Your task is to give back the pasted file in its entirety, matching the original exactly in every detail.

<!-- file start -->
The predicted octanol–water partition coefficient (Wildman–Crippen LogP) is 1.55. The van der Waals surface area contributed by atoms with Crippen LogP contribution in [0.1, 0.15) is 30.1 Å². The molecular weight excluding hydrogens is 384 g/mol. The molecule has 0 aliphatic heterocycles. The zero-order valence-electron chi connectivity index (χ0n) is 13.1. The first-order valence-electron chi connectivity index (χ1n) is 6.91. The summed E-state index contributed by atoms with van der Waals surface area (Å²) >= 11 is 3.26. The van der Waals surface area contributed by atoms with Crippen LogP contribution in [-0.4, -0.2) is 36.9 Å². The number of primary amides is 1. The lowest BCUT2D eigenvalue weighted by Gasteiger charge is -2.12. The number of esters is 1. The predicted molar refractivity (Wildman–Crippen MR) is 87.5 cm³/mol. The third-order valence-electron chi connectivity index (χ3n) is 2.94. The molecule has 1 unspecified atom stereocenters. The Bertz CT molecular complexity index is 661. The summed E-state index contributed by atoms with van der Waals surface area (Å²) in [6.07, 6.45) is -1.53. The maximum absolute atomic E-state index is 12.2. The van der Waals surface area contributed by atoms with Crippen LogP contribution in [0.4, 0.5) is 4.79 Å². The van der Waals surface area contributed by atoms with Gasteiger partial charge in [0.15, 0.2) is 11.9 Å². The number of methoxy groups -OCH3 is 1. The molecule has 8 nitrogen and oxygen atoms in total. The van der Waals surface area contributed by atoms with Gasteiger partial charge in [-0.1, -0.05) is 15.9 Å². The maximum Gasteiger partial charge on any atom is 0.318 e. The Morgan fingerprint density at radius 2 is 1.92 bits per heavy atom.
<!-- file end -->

The predicted octanol–water partition coefficient (Wildman–Crippen LogP) is 1.55. The van der Waals surface area contributed by atoms with Crippen LogP contribution in [0.1, 0.15) is 30.1 Å². The molecular weight excluding hydrogens is 384 g/mol. The molecule has 0 aliphatic heterocycles. The zero-order valence-electron chi connectivity index (χ0n) is 13.1. The first-order valence-electron chi connectivity index (χ1n) is 6.91. The summed E-state index contributed by atoms with van der Waals surface area (Å²) >= 11 is 3.26. The van der Waals surface area contributed by atoms with Crippen LogP contribution in [-0.4, -0.2) is 36.9 Å². The number of primary amides is 1. The lowest BCUT2D eigenvalue weighted by Gasteiger charge is -2.12. The number of esters is 1. The predicted molar refractivity (Wildman–Crippen MR) is 87.5 cm³/mol. The third-order valence-electron chi connectivity index (χ3n) is 2.94. The molecule has 1 unspecified atom stereocenters. The Bertz CT molecular complexity index is 661. The summed E-state index contributed by atoms with van der Waals surface area (Å²) in [6.07, 6.45) is -1.53. The maximum absolute atomic E-state index is 12.2. The van der Waals surface area contributed by atoms with Crippen LogP contribution in [0.4, 0.5) is 4.79 Å². The van der Waals surface area contributed by atoms with Gasteiger partial charge in [0.15, 0.2) is 11.9 Å². The number of methoxy groups -OCH3 is 1. The molecule has 8 nitrogen and oxygen atoms in total. The van der Waals surface area contributed by atoms with Gasteiger partial charge in [-0.1, -0.05) is 15.9 Å². The maximum Gasteiger partial charge on any atom is 0.318 e. The Morgan fingerprint density at radius 2 is 1.92 bits per heavy atom.